The news comes days after popular British historian Dan Snow revealed that despite its age, more extraordinary secrets about the stone circle monument will be unveiled in the near future thanks to the new technology archaeologists are now using.
Archaeologists have unearthed Bronze Age graves, pottery and a mysterious C-shaped enclosure at the A303 excavation site at the Stonehenge monument. Scientists say one of the most exciting finds is a shale object, which was probably part of a ceremonial staff or a club. It was found in a 4,000-year-old grave. Archaeologists also discovered human remains which, the scientists assume, belong to the Beaker people who came to Britain around 2,500 BC. Scientists found an adult buried in a crouched position with a cup or a pot and ear bones of a child.
Near the Stonehenge visitor centre scientists unearthed pottery from the neolithic period, which researchers say could have been left by the people, who built the monument or visited it.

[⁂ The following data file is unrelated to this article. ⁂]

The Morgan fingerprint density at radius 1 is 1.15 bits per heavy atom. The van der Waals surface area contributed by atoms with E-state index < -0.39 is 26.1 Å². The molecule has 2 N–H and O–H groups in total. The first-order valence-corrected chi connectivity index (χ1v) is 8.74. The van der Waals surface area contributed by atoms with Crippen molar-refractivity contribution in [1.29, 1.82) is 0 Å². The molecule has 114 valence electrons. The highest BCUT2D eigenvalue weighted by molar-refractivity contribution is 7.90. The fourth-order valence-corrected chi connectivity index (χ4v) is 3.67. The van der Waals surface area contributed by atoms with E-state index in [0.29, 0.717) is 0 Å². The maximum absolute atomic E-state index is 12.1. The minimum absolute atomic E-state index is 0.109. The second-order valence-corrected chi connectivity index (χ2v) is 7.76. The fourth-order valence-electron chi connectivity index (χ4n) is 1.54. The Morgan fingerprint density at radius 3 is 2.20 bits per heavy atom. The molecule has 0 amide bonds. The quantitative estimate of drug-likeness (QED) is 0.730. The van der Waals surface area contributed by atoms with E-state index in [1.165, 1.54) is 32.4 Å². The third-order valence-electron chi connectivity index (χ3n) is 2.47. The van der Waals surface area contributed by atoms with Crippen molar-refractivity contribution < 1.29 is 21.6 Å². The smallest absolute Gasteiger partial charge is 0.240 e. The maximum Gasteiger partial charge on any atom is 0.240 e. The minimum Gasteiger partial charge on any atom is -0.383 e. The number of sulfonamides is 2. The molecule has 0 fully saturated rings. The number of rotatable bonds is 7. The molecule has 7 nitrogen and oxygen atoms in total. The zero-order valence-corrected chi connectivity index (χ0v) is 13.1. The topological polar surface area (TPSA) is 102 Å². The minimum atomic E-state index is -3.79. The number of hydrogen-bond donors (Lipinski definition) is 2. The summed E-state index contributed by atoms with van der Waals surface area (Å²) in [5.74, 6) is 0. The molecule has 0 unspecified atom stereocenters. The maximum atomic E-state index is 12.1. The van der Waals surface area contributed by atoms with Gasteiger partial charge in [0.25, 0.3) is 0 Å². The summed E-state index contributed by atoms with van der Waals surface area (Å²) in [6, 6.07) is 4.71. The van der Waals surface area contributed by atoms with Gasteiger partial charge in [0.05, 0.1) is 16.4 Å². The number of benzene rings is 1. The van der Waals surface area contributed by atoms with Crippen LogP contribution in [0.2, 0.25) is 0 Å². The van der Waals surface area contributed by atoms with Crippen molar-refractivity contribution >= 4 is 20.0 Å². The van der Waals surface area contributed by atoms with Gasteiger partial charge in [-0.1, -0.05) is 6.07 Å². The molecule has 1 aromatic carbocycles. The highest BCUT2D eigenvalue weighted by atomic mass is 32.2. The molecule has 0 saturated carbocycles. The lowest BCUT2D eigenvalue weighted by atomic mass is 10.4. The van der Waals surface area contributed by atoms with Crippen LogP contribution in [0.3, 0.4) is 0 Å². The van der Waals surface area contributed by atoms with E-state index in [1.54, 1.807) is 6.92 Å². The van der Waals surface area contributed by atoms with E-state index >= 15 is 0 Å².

“We’ve found a lot – evidence about the people who lived in this landscape over millennia, traces of people’s everyday lives and deaths, intimate things. Every detail lets us work out what was happening in that landscape before during and after the building of Stonehenge. Every piece brings that picture into a little more focus,” said Matt Leivers, a senior specialist at Wessex Archaeology.
The Monument and The Tunnel
The government’s plan to build a two-mile tunnel near the A303 road to remove traffic near the iconic monument has faced a lot of criticism from archaeologists, who argue that construction works will pose harm to Stonehenge and may lead to the loss of hundreds of thousands of artefacts.
Highways England and Wessex Archaeology, which is in charge of the tunnel, said it is working sensitively and systematically on the project.
“There has been a huge amount of investigations so that this route can be threaded through so as to disturb as little as possible”, said David Bullock, A303 project manager for Highways England.
During the preliminary phase, experts dug out and sieved almost 1800 test pits and excavated more than 400 trial trenches. The next phase of work will see archaeological excavations on the site. It will last 19 months. The construction itself is set to begin in 2023.